The idea of “negotiating” is nerve wracking for many people, especially when it is something as personal as your “salary”. It is tough to know how much to push and when to back off. You may not know how much leverage you have. You may be hard pressed to get a next job quickly, but don’t want to seem too needy. Being too brash or too eager can put you in a bad light. Here are some suggestions to consider as you go in to discuss and negotiate your next salary.
#1. Identify what is appealing about the position you are interviewing for, and what are the drawbacks. Might this job give you great new connections, an exciting challenge, good experience for your resume, a great company to work for, a chance of advancement, good benefits and salary, mentoring from experts in the industry, an easy commute, a great team environment or a big step in professional growth? Any one or a number of these might make an offer very compelling. Consider all the positive benefits that might come with this position. On the other side, consider the drawbacks related to any of the above issues. Rank and prioritize the pluses and the drawbacks and see how this position balances out. There may be issues on the plus side that over- ride salary, and that is important for you to know. Define your “minimum acceptable offer” including salary and benefits and you will have more clarity as you go in to negotiate.
#2. Research salaries and know the value you bring. Research the industry on payscale.com, salary.com or salaryexpert.com, through professional and trade organizations, current and ex-employees, and in your networking, so you know the going rate in your geographical area for your job title. Sometimes you can ask the HR department directly before you apply-about the salary range. Remember that you need to bring in 3-4x your salary for them to justify hiring you, so come prepared to define the strengths, skills, connections, and unique offering that you bring. Try to find out why they are hiring for that position and what happened with the person who last held that job. You want to know what you are walking in to and that may be part of your rationale for a higher salary.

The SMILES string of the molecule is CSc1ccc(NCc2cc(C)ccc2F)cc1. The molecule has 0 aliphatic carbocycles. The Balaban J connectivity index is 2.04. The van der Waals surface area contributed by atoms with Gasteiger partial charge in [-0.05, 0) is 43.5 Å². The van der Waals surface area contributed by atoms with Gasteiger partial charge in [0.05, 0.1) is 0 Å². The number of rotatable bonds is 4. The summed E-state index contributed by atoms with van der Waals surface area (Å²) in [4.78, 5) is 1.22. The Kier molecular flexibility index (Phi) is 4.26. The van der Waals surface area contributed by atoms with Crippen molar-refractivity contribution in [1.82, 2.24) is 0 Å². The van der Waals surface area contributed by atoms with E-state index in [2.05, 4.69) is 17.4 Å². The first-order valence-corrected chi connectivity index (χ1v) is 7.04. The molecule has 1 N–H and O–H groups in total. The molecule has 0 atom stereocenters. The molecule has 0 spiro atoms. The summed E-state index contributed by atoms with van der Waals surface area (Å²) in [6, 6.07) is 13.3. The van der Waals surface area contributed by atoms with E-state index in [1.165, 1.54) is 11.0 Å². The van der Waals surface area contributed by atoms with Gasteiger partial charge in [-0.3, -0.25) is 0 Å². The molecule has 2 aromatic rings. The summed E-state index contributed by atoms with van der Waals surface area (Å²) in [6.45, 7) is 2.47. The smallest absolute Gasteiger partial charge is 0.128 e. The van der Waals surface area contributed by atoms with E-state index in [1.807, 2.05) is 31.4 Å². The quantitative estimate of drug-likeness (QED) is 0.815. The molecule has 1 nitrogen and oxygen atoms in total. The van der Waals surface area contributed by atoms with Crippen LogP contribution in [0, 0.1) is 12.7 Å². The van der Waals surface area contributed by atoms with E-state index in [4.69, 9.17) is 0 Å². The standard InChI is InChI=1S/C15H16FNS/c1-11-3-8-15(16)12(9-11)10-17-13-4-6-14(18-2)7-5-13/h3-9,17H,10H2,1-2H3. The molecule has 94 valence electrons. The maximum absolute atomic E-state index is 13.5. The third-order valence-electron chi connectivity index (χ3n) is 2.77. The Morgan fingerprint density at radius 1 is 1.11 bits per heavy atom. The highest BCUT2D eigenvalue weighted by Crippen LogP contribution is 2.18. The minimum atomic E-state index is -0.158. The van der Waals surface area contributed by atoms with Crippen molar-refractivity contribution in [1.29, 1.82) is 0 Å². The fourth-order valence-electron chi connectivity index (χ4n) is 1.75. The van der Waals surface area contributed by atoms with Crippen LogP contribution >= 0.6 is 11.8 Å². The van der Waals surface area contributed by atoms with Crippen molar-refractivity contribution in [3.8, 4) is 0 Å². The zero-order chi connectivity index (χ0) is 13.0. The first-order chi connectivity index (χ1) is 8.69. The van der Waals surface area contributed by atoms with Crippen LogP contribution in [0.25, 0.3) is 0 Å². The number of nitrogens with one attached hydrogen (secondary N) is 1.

#3. Let them bring up the issue of salary and ask them the salary range for the position. If they ask you about your desired salary, tell them you are flexible and are confident they will make a fair offer. You can also give them a range you are looking for, or say you will be happy to discuss salary requirements after an offer is made. If they ask about your previous salary, you can say that your previous employer requires that information to be kept confidential, or that your last position isn’t applicable to this position. You can also give them a range of salaries you have had in your career i.e. 50-80K.
#4. Bring your dancing shoes. Remember that negotiating is a dance that goes back and forth. Leave yourself room to side step. Don’t draw a line in the sand and get yourself locked in to an ultimatum. Stay focused on the big picture—your end goal, and be flexible as to how to get there. Start a little high so you can work towards a “middle”. Go for a win-win so both sides can feel good. Keep a positive, upbeat attitude and work on joint problem solving. If they offer you a low ball salary figure, pause- say “hmm” and frown. Write down the number and ask “why so modest”? Ask for the salary range for the position, and mention the market research. Ask “ Is there anything we can do to close the difference”? If they stay firm on a low figure, ask for time to think about it. Go home and review the pluses and minuses of the job and your “minimum acceptable offering”.
In Summary, be clear about your minimum acceptable offer, know the market research and your unique offering, stay positive and fluid, and always be thinking about ways to expand options that can result in a win-win for both. How you negotiate will set the tone for your relationship with that company and have a significant impact on how you feel starting employment with them.
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